Demosthenes: Famed Orator of Ancient Greece

On This Site

An Introduction to Ancient Greece
Ancient Greece Glossary
Timeline of Ancient Greece
Maps of Ancient Greece
Ancient Greece Links

Share This Page

Follow This Site

Follow SocStudies4Kids on Twitter

The most famous and revered orator from Ancient Greek times was Demosthenes, who lived in the Golden Age of Greece and made his home and fame in Athens.

Demosthenes practicing

He was born into a wealthy family in 384 B.C.; he was 7 when his father died, and the inheritance was not a large one because his guardians–two of his brothers (Aphobus and Demophone) and a friend named Therippides–spent most of the fortune before Demosthenes came of age. That misfortune created in the boy a strong desire to make his guardians pay, legally, and so spurred him to study the law.

Demosthenes had a slight physique and concluded that he didn't have much of a future in athletics or the military. He also had, according to the Greek biographer Plutarch, a speech defect, for which he shut himself away in order to overcome. This gave rise to the familiar yet possibly fanciful story that he learned how to speak clearly and loudly by putting pebbles in his mouth and by practicing before a mirror or by trying to speak over the roar of the waves. Another story relates how he built up his speaking stamina by reciting verses while running.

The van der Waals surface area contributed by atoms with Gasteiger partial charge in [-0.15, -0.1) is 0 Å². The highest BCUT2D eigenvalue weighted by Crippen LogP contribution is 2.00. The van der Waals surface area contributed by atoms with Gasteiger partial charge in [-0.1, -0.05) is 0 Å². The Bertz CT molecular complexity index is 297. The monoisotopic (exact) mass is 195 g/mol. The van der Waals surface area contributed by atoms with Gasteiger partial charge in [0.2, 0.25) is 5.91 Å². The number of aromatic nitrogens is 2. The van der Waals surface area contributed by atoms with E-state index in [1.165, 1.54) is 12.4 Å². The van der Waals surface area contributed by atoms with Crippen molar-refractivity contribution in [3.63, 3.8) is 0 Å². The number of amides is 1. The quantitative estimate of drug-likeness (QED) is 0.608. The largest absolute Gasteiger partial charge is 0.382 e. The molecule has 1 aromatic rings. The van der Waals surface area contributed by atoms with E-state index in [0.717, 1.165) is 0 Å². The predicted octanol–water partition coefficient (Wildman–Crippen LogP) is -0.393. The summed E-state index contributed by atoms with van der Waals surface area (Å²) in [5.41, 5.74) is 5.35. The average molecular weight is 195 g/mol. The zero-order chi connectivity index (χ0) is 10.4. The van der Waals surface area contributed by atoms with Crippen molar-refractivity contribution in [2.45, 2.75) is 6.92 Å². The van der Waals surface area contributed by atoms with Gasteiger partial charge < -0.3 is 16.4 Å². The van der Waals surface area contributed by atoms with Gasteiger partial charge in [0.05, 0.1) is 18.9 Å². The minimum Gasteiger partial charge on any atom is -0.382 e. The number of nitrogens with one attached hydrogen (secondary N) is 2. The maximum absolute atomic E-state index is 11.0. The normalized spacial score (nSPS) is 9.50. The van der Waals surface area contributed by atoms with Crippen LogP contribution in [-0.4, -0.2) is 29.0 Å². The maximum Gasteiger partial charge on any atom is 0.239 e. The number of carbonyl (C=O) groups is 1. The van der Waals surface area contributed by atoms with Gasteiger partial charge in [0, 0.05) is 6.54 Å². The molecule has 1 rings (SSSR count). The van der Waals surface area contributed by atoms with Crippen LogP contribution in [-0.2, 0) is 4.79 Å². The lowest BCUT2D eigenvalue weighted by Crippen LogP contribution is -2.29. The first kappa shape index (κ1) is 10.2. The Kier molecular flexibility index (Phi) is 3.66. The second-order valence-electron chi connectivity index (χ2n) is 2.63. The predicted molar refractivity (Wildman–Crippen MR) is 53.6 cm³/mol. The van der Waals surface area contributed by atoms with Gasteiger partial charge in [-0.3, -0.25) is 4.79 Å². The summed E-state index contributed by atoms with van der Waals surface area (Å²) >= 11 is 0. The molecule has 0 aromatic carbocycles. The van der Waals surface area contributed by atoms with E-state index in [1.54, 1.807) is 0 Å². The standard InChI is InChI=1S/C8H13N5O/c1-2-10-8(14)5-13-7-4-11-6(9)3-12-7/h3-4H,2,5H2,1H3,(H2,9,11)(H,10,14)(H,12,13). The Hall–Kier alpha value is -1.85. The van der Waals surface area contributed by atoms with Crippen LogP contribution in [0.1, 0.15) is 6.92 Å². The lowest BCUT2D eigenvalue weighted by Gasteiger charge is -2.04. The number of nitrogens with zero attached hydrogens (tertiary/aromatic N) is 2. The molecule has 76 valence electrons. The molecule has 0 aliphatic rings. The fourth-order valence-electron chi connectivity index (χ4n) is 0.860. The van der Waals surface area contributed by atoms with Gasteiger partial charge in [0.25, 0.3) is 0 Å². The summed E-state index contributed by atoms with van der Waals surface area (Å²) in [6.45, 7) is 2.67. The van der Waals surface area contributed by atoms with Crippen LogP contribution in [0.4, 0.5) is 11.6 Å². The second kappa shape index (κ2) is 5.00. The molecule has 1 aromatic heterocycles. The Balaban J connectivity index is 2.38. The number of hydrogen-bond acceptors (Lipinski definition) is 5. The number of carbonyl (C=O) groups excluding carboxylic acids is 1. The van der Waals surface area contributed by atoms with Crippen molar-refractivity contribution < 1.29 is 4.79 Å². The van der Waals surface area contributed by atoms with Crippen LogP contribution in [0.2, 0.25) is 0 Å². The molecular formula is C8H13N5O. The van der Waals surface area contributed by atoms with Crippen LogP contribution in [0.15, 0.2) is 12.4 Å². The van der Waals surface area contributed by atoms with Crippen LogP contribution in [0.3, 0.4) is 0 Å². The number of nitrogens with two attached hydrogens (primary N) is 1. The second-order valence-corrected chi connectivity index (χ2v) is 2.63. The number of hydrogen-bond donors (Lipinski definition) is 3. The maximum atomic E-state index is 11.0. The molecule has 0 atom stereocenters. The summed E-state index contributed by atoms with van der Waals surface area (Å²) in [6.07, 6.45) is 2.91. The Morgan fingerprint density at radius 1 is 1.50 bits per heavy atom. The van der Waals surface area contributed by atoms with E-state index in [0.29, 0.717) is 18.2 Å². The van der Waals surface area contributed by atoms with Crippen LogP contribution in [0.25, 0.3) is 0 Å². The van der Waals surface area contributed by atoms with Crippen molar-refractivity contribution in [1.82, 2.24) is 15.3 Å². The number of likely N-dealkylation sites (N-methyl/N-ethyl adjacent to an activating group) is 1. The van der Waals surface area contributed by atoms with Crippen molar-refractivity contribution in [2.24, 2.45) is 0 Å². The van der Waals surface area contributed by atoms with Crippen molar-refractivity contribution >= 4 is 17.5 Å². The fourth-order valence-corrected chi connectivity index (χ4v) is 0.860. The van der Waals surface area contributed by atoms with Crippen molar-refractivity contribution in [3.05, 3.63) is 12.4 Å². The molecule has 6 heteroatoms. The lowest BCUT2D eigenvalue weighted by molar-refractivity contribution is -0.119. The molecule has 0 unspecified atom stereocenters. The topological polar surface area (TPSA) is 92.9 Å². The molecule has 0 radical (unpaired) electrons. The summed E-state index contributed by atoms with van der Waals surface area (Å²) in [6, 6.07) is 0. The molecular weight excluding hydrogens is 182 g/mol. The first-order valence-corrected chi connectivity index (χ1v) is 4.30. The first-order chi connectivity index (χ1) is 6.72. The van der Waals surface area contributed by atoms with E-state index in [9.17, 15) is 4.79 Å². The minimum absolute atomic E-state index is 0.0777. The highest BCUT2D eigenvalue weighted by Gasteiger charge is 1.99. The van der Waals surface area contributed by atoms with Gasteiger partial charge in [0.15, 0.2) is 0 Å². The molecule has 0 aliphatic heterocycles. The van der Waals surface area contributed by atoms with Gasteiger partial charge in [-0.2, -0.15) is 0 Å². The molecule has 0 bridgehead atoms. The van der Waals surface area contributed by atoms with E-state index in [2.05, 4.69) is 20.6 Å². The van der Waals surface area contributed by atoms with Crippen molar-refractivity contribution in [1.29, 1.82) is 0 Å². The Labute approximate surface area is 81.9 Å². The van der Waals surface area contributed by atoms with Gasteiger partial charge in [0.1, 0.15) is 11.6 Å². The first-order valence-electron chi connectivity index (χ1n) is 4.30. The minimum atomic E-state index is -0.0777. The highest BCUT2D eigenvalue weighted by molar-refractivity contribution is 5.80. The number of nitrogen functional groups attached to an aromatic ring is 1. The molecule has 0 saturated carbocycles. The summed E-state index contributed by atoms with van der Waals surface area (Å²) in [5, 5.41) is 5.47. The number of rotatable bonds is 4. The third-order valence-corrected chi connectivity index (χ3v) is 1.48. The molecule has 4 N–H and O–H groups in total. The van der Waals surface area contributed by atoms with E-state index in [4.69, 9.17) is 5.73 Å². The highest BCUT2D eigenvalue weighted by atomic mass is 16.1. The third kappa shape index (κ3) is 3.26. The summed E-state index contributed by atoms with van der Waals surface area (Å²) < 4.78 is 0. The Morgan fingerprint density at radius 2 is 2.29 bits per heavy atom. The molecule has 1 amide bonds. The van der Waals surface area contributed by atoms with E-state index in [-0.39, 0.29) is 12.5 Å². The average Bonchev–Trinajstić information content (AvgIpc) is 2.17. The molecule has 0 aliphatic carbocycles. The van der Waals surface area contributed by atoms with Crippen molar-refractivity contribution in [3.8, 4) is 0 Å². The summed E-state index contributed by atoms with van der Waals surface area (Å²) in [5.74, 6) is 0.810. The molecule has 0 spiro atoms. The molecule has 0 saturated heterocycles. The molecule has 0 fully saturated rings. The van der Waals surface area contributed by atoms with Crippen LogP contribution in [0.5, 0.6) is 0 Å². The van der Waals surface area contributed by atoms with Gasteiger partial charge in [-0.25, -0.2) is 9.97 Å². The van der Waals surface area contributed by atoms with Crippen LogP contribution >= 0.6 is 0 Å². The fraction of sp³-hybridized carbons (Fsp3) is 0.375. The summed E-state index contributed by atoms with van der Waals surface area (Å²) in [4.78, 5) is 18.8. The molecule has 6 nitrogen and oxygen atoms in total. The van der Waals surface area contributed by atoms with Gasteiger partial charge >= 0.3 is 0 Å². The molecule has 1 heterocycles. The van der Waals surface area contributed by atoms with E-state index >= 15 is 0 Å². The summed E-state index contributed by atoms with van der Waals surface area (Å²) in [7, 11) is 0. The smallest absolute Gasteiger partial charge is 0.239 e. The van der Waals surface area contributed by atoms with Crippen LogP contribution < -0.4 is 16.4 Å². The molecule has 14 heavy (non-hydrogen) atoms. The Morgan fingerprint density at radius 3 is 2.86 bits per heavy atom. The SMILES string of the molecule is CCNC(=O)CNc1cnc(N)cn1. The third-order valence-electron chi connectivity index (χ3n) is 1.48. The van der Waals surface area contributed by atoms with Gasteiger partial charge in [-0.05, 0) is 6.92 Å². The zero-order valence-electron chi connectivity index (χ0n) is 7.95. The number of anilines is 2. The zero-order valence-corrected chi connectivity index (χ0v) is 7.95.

Demosthenes successfully brought suit against Aphobos, his brother, and won a decision at court; what was left of the inheritance by that time, however, wasn't much. He won decisions against two other guardians as well, but again the payout was minimal. What he did gain through these trials was experience speaking in front of an audience.

He parlayed this experience into a job writing speeches for other people who had to go to court. In those days, anyone who brought a suit or was sued had to speak for themselves before the judges or the Assembly. Demosthenes became known as both a powerful orator and a talented speechwriter. (The Greek term was logographer.)

In 354, when he was 30, Demosthenes made his first major speech before the Assembly. The Ecclesia, as it was also known, had gathered to decide what to do in the wake of a possible threat from the Persian Empire. Demosthenes' speech, titled "On the Navy Boards," helped persuade the Assembly to authorize a buildup of naval forces and also provided a means to pay for it–by taxing the rich.

This was more than 120 years after the Greek victory in the Greco-Persian Wars and 50 years after Athens' defeat in the Peloponnesian Wars. Persia was again asserting its dominance in the Mediterranean. Just a year before Demosthenes delivered his navy speech, Athens had agreed to peace with Persian Emperor Artaxerxes III; the agreement required Athens to remove its forces from Asia Minor.

Athens had also, dating to 359 B.C., struggled against Macedon. The new king of that area, Philip II, was set on expansion and built up a large army to help facilitate it. Sensing that Philip wanted to absorb more and more Greek territory, Demosthenes set out to oppose him by speaking out in the Assembly. In a series of powerful speeches that historians later called the Philippics, Demosthenes warned against any sort of alliance with or deference to Philip.